The Natural History Collection re-opened on Nov. 8, featuring a new discovery by Dr. Tom Lee.
Dr. Lee started his collection during his time as a professor at Pepperdine University. When he began working at ACU, he brought it with him.
The Natural History Collection consists of 4.300 specimens from around the world, with multiple from each ocean and continent.
Speakers at the re-opening event included Dr. John Hanson, director of operations at RTLGenomics and Research and Testing; Dr. Neal Platt, post-doctoral research assistant at Texas Biomedical Research Institute; Joy Harsh, education curator at the Abilene Zoo; and Jack Minter, CEO at MYRETA and honoree of the event.
This year, the Natural History Collection celebrated collection donations from Jack Minter as well as the publication of Lee’s discovery of a previously unknown species of rat.
The discovery was made in Santa Rosa, Ecuador at the end of a strenuous mountain trail ten years ago, but was only recently published.
Upon publication, the species of rat was named after Lee: Lee’s Long-Tailed Mountain Rat.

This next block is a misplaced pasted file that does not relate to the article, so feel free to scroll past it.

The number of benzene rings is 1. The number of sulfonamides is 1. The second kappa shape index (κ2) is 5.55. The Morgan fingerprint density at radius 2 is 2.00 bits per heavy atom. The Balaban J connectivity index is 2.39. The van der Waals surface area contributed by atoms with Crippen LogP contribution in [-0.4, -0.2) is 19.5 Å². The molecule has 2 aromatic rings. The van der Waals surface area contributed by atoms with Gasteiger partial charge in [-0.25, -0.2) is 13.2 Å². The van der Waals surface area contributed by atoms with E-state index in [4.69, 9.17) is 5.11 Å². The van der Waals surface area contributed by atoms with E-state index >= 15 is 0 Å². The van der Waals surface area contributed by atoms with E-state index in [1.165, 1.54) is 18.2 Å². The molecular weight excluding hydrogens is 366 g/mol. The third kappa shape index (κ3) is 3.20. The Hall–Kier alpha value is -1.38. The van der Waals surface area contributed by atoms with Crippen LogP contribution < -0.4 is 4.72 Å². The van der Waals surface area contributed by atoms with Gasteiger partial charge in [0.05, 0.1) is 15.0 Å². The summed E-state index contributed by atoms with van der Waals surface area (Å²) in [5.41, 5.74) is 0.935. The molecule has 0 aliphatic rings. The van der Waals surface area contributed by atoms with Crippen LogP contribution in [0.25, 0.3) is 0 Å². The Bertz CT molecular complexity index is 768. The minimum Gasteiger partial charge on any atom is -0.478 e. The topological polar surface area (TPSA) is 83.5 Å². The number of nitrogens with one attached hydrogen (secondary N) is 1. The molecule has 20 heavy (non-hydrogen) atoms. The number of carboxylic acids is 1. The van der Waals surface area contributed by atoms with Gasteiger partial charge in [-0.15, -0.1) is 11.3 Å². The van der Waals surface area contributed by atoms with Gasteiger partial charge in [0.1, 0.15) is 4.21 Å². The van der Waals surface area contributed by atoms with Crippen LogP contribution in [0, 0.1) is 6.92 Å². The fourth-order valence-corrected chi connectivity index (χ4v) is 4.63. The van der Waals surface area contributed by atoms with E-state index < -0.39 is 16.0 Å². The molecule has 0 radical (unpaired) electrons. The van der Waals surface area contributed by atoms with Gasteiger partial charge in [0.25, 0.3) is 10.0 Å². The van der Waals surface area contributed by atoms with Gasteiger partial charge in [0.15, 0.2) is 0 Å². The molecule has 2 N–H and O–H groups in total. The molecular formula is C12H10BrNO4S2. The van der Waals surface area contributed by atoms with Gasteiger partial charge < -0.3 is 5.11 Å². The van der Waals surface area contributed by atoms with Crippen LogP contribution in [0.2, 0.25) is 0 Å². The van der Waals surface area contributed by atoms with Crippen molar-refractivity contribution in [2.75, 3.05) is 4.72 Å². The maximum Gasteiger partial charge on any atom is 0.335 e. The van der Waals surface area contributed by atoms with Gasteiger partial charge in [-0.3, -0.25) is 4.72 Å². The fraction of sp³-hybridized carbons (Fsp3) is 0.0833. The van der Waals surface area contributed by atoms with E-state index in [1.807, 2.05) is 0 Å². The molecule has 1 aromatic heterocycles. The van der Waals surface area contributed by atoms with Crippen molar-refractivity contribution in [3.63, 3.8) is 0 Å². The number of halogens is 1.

Lee said the mountain rat will be a part of a genetic analysis that will be compared to other similar species.
“The collections took 25 years to assemble with many field trips,” said Lee. “There have been 12 month-long trips just to South America alone.”
Joy Harsh, education curator at the Abilene Zoo and ACU alumna, spoke during the re-opening event of the Natural History Collection.
Harsh was a student of Lee’s in the 1990s and worked alongside him and his students for the organization of the Natural History Collection.
Harsh said she is a big supporter of the research and development acquired from the collection.
“I hope students see this as a wonderful resource and opportunity,” said Harsh. “We are lucky to have [the Natural History Collection] at ACU.”
Lee said students have participated in every research trip and are welcome to participate in the future.